New Kensington City Lines
(NKCL) was a wholly owned subsidiary of the Penn Transit Company (PTC) of McKeesport. It
was the only company PAT acquired in 1964 which had no routes into Allegheny County but
it's inclusion in the PAT acquisitions was due to the Penn Transit ownership of the
The NKCL operation of PTC
could be traced back to the early 1920's with the Westmoreland Transportation Company
(WTC). The WTC operated a route between New Kensington and Greensburg which can be
documented as far back as 1921. This operation remained rather constant until 1941 when
the WTC merged with the New Kensington Taxi Cab Company which added 5 more routes to the
WTC operation. These new lines were all local New Kensington routes that served Valley
Camp, Valley Heights and Aluminum City Terrace.
1946, PTC entered the area with 2 new interurban routes from Braeburn and Leechburg to the
Alcoa mill. These 2 lines originated from PTC's Kittaning Division. Poor profitability for
the WTC forced the company's closure in 1948 and the PAPUC took the unusual step of
requesting that the PTC assume the WTC operation.
the PTC assumed the operations, it sold off the rights to the WTC New Kensington -
Greensburg route in 1949 to James M. Kepple who operated the Kepple Coach Lines. Records
are unclear as to if this route was even in operation at the time of the PTC takeover but
the rights to it remained.
other company played into the NKCL history and that was the Penman Coach Lines which
started sometime in the early 1960's after acquiring Ted's Bus Service. This operation ran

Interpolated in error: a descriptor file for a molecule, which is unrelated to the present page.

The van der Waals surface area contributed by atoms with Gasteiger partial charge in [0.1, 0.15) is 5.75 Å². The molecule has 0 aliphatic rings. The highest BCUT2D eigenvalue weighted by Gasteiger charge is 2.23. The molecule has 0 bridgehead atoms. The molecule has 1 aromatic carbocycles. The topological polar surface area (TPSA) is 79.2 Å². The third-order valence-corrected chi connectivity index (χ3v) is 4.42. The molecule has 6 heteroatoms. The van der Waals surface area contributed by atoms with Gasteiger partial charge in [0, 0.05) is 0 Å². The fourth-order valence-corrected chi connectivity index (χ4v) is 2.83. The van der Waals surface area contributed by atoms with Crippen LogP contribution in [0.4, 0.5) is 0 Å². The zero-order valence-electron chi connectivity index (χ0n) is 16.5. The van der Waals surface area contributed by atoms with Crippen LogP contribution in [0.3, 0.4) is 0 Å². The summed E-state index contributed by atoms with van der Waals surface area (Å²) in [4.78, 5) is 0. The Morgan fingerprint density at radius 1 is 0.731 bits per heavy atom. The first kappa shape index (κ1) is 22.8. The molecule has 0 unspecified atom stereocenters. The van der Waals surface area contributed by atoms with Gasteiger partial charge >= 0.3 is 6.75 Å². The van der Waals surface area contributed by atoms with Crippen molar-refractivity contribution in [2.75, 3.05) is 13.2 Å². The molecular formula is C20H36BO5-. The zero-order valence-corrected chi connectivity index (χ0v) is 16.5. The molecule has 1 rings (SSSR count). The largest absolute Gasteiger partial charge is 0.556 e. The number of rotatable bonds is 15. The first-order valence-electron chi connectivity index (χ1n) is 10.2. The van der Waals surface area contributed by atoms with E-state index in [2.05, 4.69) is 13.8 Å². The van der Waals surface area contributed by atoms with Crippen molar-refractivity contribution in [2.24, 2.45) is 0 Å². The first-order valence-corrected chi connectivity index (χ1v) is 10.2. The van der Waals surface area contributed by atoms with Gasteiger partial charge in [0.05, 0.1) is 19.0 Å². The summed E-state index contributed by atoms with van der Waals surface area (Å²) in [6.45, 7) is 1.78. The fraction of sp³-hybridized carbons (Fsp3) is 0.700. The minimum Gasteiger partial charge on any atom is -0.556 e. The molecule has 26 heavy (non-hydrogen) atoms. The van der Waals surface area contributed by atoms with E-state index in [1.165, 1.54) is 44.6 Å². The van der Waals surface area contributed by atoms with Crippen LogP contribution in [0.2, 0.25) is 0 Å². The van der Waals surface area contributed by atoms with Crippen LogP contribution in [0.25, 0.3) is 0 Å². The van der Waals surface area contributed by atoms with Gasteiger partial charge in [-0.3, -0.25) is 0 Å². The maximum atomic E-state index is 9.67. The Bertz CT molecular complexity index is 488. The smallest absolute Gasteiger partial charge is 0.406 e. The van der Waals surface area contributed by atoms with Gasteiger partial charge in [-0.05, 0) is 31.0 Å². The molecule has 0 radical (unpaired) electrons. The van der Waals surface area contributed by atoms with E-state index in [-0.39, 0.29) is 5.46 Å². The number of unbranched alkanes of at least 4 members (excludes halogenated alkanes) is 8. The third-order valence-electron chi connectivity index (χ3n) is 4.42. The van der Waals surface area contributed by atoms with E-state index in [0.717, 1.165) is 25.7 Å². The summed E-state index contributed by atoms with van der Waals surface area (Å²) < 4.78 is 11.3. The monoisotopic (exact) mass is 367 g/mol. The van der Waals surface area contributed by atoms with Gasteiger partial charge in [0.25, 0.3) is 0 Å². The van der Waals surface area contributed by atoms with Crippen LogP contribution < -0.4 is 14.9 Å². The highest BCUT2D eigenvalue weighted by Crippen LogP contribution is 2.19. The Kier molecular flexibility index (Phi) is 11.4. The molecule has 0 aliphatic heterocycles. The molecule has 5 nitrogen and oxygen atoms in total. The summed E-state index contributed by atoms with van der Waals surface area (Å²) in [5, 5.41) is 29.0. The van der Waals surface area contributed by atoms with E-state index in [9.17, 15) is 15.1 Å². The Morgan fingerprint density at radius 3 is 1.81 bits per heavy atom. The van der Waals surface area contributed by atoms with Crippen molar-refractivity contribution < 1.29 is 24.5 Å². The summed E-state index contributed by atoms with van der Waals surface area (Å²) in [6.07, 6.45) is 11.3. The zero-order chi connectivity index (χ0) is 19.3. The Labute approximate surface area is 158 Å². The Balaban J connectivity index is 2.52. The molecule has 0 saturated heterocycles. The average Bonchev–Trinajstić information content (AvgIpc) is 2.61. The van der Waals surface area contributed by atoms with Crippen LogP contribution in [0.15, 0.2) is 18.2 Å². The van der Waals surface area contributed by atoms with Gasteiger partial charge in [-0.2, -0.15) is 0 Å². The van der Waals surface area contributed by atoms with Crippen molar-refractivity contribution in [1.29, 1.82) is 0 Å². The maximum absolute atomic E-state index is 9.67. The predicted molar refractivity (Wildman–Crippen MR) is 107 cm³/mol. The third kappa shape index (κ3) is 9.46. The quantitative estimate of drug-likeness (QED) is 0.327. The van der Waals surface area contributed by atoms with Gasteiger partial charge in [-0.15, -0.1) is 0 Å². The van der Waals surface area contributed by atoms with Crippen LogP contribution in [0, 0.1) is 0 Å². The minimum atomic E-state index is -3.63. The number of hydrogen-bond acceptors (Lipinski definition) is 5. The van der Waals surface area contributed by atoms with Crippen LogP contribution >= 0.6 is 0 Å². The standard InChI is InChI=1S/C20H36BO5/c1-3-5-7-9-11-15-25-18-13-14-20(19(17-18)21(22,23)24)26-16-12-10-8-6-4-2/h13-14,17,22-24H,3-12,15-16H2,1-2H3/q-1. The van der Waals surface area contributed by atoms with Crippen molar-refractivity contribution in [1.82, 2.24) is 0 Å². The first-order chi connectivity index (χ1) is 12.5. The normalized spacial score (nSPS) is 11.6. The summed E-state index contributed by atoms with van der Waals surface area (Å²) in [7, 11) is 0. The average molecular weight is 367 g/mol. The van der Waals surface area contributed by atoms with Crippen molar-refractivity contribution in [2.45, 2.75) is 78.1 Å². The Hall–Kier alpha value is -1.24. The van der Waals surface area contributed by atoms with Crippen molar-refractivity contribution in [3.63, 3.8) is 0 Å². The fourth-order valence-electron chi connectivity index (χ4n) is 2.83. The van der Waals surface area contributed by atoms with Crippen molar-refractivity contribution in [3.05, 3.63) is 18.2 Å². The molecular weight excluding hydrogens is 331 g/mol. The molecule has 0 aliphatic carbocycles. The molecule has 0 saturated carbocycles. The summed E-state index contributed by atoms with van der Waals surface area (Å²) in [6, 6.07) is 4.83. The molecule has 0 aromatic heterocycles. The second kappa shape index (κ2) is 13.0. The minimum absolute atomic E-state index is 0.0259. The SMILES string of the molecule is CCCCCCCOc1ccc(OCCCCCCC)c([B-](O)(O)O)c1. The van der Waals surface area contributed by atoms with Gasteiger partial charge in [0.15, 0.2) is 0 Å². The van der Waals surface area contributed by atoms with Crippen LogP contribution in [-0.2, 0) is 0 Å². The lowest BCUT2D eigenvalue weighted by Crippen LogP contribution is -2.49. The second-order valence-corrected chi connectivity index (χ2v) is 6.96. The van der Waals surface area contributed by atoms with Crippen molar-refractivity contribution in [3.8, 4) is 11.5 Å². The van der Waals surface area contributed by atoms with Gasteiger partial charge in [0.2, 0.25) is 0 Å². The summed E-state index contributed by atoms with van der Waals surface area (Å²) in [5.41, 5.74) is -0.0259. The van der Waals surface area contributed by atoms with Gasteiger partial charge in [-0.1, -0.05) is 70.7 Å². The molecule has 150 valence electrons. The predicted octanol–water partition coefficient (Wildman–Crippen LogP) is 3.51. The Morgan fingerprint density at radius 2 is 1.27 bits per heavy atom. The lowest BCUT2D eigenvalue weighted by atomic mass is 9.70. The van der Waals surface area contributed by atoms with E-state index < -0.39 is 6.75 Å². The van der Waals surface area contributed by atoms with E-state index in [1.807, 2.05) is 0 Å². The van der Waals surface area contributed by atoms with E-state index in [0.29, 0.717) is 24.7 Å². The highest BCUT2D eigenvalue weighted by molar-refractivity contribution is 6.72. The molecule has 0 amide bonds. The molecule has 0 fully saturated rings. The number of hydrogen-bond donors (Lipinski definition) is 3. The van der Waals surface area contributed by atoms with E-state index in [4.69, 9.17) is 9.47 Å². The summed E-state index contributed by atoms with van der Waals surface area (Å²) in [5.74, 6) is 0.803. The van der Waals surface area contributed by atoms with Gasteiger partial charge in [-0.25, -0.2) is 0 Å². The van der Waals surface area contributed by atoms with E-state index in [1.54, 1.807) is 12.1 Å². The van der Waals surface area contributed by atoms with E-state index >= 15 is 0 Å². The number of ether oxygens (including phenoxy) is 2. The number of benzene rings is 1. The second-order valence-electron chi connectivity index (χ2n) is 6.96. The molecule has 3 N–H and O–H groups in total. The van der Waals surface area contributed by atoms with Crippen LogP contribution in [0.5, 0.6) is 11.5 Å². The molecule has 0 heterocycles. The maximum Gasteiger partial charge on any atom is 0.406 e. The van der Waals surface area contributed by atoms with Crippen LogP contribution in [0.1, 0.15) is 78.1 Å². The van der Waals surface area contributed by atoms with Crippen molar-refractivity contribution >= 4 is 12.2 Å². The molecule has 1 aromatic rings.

some service into the New Kensington area as well but was strictly a Westmoreland County
operation and therefore not eligible for the 1964 PAT takeover. The PAPUC cancelled the
Penman certifications in August of 1967 and PAT extended service on a few of it's routes
to cover the abandonment in 1968.
of the WTC equipment, which numbered approximately 15 at the time closure in 1948, was
taken into the PTC fleet but the PTC recently purchased 17 buses which allowed a
sufficient surplus of equipment to handle the former WTC routes. Due to the common
ownership, buses were frequently shifted between New Kensington and McKeesport for work as
heavy maintenance was done at the PTC's main operation in McKeesport.
former WTC operation was renamed as the New Kensington City Lines in 1956 and operated as
a wholly owned subsidiary of the PTC. When this occurred, the frequent shifting of buses
stopped and the NKCL would only receive buses when the PTC replaced it's buses and sent
it's older equipment up to the NKCL who would then retire it's oldest equipment.
PAT's takeover, no equipment from the NKCL made it into PAT's fleet however it's routes